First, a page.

Bullseye costs $2 per ticket.
Play 3 costs $1 per basic ticket, with Multi-play and Combo entries that can take this up to $2, $3 or $6.
Obviously it's up to you, but the games differ in more than just the ticket prices.
Lotto is the classic, and both Powerball and Strike! can now be added to tickets for both the Wednesday and Saturday draws. If you want to watch the draw on television for the full excitement of finding out if you have won or not, this is still the only televised option.
Keno gives you a lot of control over your entry - you can even decide how many numbers to choose, between one and ten from the 1-80 range on the play slip. You can also set your wager for each line from $1 to $100. With four draws every day and the option to enter multiple draws in advance, it's a fast-paced, high-stakes game that is likely to suit seasoned gamblers particularly well.
Bullseye is a sweet and simple random number game - the rules treat 999,999 and 000,000 as being adjacent to each other, which evens out the odds no matter what result is drawn. Plus, with a 1 in 10 overall chance of winning a prize - even if it is only a consolation prize - this easy option is likely to please anyone who gets frustrated easily after a run of losses.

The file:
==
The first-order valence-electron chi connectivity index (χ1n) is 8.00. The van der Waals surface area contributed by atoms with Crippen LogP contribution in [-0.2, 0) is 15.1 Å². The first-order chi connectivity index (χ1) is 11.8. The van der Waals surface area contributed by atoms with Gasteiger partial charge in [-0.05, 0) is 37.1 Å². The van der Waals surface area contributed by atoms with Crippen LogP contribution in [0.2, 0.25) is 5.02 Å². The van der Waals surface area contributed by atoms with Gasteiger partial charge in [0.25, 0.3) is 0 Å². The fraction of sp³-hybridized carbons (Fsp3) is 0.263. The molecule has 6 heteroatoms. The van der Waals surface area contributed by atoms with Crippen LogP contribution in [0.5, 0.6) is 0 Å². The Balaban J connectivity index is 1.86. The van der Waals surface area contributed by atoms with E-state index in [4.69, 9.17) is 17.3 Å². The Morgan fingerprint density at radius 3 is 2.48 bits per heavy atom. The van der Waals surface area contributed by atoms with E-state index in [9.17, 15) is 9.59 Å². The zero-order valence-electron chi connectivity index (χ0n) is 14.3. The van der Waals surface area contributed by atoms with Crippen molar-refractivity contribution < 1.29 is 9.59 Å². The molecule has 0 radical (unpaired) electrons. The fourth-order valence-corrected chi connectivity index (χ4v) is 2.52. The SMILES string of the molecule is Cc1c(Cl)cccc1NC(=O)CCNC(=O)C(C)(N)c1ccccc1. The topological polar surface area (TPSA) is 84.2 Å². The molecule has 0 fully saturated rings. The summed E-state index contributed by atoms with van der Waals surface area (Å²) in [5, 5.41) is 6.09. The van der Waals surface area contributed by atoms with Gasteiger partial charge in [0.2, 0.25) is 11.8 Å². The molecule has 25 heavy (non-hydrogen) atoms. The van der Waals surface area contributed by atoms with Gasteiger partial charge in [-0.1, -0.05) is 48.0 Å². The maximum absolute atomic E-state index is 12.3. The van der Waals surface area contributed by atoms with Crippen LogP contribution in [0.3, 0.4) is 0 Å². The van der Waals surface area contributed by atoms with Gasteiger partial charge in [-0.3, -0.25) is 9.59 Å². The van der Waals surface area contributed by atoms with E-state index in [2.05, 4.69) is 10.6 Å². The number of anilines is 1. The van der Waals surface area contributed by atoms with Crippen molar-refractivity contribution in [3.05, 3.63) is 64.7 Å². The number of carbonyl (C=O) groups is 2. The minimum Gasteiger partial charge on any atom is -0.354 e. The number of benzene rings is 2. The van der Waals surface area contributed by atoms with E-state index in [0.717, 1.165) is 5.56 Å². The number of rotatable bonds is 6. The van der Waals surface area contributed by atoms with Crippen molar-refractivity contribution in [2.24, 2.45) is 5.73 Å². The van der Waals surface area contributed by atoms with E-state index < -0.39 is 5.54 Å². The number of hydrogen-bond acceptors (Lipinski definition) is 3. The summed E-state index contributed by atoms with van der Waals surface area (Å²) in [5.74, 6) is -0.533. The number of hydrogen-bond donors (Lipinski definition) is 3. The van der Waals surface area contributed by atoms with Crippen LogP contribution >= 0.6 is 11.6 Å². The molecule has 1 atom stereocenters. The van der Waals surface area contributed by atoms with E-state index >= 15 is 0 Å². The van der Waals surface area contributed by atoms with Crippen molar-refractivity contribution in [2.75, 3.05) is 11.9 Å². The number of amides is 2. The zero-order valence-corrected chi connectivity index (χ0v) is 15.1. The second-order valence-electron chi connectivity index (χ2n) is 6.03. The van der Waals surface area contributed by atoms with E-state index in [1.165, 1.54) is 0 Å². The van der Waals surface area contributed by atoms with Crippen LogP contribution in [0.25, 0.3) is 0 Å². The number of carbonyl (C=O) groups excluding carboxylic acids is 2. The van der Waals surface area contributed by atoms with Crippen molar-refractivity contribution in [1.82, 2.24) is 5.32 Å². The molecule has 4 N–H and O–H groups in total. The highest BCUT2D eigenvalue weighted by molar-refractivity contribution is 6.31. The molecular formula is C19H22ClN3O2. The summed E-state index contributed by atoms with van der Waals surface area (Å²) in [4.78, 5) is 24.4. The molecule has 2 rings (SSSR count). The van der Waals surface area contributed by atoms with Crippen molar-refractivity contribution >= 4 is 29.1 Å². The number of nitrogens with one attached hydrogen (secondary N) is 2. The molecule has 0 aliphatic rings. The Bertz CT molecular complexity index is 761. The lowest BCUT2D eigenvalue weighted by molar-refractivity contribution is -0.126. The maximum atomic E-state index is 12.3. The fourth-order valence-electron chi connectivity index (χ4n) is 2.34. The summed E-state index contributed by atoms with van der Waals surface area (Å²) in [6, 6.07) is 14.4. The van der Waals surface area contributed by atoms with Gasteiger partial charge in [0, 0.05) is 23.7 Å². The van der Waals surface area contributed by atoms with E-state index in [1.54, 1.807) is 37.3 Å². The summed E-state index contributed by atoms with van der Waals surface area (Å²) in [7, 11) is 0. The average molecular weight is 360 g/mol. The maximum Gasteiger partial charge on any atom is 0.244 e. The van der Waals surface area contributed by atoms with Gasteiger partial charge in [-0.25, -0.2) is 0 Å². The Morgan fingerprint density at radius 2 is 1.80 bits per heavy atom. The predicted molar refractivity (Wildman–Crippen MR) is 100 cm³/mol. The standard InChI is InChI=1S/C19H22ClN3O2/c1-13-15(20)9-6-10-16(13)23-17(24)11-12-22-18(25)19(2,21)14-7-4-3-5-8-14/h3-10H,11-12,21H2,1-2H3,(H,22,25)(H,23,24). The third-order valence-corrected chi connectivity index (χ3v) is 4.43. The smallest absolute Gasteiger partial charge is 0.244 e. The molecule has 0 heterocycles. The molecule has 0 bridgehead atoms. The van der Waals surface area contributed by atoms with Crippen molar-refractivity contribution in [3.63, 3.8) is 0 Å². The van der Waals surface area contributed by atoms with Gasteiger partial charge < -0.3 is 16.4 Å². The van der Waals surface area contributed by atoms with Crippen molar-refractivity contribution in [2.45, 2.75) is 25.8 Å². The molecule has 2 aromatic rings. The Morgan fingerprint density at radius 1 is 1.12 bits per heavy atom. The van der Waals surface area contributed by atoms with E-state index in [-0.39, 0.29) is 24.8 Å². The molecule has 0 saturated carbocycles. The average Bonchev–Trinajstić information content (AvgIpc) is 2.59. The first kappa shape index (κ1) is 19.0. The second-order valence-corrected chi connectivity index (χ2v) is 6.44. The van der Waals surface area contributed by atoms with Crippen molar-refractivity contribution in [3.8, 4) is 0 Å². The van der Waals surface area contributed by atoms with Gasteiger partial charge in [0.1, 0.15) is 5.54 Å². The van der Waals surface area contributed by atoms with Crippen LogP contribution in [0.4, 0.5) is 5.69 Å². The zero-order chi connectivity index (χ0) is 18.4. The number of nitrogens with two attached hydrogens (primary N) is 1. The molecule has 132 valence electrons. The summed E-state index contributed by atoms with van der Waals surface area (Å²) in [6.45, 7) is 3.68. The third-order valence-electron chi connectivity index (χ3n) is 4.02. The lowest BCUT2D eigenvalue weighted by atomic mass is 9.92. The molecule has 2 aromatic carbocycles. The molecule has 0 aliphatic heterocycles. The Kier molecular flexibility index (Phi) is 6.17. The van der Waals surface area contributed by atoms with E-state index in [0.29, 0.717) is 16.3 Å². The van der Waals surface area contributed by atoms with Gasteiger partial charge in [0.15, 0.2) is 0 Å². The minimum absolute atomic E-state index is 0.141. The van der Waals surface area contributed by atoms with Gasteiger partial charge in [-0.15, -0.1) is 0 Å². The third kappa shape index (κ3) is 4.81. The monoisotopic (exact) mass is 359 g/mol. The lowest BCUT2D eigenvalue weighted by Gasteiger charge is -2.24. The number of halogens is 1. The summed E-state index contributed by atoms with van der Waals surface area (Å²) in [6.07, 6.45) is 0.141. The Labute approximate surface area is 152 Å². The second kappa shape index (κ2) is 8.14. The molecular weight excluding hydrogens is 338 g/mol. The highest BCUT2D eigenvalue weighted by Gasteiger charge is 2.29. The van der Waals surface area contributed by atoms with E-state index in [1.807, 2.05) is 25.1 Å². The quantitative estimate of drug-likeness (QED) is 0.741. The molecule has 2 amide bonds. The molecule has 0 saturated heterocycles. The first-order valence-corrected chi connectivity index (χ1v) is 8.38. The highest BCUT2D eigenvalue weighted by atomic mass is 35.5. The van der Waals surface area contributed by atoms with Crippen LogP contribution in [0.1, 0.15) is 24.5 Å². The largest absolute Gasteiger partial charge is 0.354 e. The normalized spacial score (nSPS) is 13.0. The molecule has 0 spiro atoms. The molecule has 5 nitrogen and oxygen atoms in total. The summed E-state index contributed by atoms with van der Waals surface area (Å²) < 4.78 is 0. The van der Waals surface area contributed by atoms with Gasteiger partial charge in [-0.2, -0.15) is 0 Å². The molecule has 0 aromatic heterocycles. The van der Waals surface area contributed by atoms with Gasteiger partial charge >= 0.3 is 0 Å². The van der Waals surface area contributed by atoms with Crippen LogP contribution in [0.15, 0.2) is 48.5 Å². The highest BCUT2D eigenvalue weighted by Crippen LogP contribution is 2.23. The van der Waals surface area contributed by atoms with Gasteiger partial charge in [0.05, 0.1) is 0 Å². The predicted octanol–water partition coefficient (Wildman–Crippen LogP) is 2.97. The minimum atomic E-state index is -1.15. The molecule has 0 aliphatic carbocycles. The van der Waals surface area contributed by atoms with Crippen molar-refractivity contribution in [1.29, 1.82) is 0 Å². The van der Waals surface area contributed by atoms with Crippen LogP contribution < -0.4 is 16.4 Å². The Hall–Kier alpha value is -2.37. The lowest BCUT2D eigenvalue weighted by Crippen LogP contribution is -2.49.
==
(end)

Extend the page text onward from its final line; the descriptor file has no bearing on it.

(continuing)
Play 3, finally, is as easy or as hard as you make it, with plenty of play options that stack up on top of each other, so your improved chances of winning don't mean losing out on one of the more basic prizes.
No - to play Powerball, you must choose a minimum of four lines of Lotto, and add a Powerball number to each line at a cost of 60 cents per line. The minimum ticket price is therefore $4.80.
No - logically you might think you would be able to just buy a Strike! ticket, as the result doesn't depend on your main Lotto ticket, but it is classed as an add-on game. That means you must buy a valid Lotto ticket, and only then can you add Strike! lines to it.
Yes! One of the really great things about Play 3 is that you can enter any one of the main play types of game, meaning you can either bet on matching the three-digit number exactly, or in any order, or on matching any two out of the three digits.